If you like fireworks shows, you can love classical music. Here’s why.

I don’t remember the last time I saw a high-quality fireworks show, but I decided on a whim to check out the first show of the Honda Celebration of Light international fireworks competition in Vancouver this summer. As the crowd counted down, I overheard two women sitting in front of me say “It’s just fireworks–it’s not like we haven’t seen them before” and proceed to chat together through the whole show. And that’s honestly the experience I had expected for myself.

But I quickly realized I had no choice but to see I all three shows: I was literally dumbstruck by the experience. My life is based around composing and loving “art music,” and as I sat on the beach, staring open-mouthed at the endless explosions, all the connections between the fireworks and art music just kept streaming at me. I even got the “tingles” (or chills, or frisson, or ASMR) that I often have when I’m having a great art music listening experience. Two girls sitting behind me seemed similarly enthralled. They “oohed” and “aahed” at the same time and extent that I did; maybe they got the tingles too. So what’s up with this? Why does fireworks have to do with art music, and why can they both give us such intense experiences?

Both fireworks and art/classical music are temporal arts; they unfold across time.

Each fireworks event that unfolds is like a musical phrase or gesture, and it comes out of more or less darkness (in fireworks) or silence (for music.)

Each event has color –-in music, this is timbral or instrumental color — and a dynamic shape. In music, the dynamic shape is the loudness of a gesture and how it changes over time. A fireworks event has a shape and size and position changing over time, and across the entire “canvas” of the sky. In music the canvas is the entire “pitch-space” of all the instruments being used, from the lowest to highest possible notes. The exact timing of the events produces a rhythm, which may be more or less regular.

Events are often combined together to make an endless variety of textures, including counterpoint. Musical melodies may be composed to sound at the same time, just like fireworks events that fit together simultaneously.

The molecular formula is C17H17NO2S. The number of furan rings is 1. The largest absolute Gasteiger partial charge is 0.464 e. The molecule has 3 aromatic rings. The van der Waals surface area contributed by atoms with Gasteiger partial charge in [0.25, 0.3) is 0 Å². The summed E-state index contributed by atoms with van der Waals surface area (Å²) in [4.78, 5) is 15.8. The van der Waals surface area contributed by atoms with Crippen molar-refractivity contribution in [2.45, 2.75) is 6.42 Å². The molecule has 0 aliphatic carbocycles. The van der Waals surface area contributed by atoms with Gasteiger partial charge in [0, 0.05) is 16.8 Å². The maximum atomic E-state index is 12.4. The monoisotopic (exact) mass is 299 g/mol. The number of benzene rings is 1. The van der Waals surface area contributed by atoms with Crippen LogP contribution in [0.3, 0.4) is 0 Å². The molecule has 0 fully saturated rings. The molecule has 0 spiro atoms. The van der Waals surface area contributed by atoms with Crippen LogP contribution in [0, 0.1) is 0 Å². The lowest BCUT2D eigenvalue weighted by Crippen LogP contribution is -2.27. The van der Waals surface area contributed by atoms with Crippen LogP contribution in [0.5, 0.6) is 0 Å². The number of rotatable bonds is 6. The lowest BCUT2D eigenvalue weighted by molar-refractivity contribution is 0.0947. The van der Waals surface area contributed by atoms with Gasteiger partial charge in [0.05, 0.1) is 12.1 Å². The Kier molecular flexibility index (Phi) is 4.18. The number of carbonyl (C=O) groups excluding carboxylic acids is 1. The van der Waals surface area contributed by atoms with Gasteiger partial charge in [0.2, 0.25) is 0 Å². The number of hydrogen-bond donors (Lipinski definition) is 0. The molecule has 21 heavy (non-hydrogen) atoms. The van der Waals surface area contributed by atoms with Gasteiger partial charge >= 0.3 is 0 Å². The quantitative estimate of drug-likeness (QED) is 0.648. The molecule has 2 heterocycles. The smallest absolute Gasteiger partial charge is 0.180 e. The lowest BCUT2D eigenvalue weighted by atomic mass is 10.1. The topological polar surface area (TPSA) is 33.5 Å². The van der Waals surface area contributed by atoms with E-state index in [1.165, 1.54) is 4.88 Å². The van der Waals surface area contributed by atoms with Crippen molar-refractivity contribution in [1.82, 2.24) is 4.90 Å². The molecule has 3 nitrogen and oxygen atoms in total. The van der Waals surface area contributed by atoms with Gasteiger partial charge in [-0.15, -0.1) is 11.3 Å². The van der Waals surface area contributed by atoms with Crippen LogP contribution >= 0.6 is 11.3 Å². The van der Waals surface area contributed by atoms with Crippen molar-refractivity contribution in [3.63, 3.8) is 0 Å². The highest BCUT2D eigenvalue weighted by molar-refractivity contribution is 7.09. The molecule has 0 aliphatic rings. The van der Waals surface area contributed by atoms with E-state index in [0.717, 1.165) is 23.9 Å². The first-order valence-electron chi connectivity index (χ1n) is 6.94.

In most art music and fireworks shows, the events are abstract and non-representational. They aren’t meant to look or sound like other things; their meaning just comes from the end effect of all the choices. And I’m not even going to talk here about the psychological effects of specific melodic or harmonic choices, which can add a whole other dimension of meaning. Even in musical pieces that don’t work with these aspects, or fireworks that might have no equivalent, meaning can arise from all the other choices.

Being temporal arts, the exact pacing of events in fireworks and music is critical to the audience’s experience. Skilled choices can set up audience expectations, delay and tease them, and then ultimately fulfill them with something even more gratifying. The choices of what happens and when makes a structure or form to the whole work that can only be fully experienced by following it all attentively as it unfolds.

Music meant to be followed in this way is what I’ve been calling “classical music” or “art music”. What I’ve been describing is not what makes a masterpiece (that could not be done a lifetime of posts) but just the choices that could be used to create one. In fireworks or music each choice can be done more or less artistically, resulting in more or less ecstasy for you, but only if you follow along closely.

I could analyze this year’s  fireworks competition shows the same way I would pieces of music, but let’s just say they did it for me. Maybe the two women in front of me could have got the “tingles” too if they followed along closely enough, and maybe the two girls behind me could fall in love with a symphony by following it the same way. What do you think?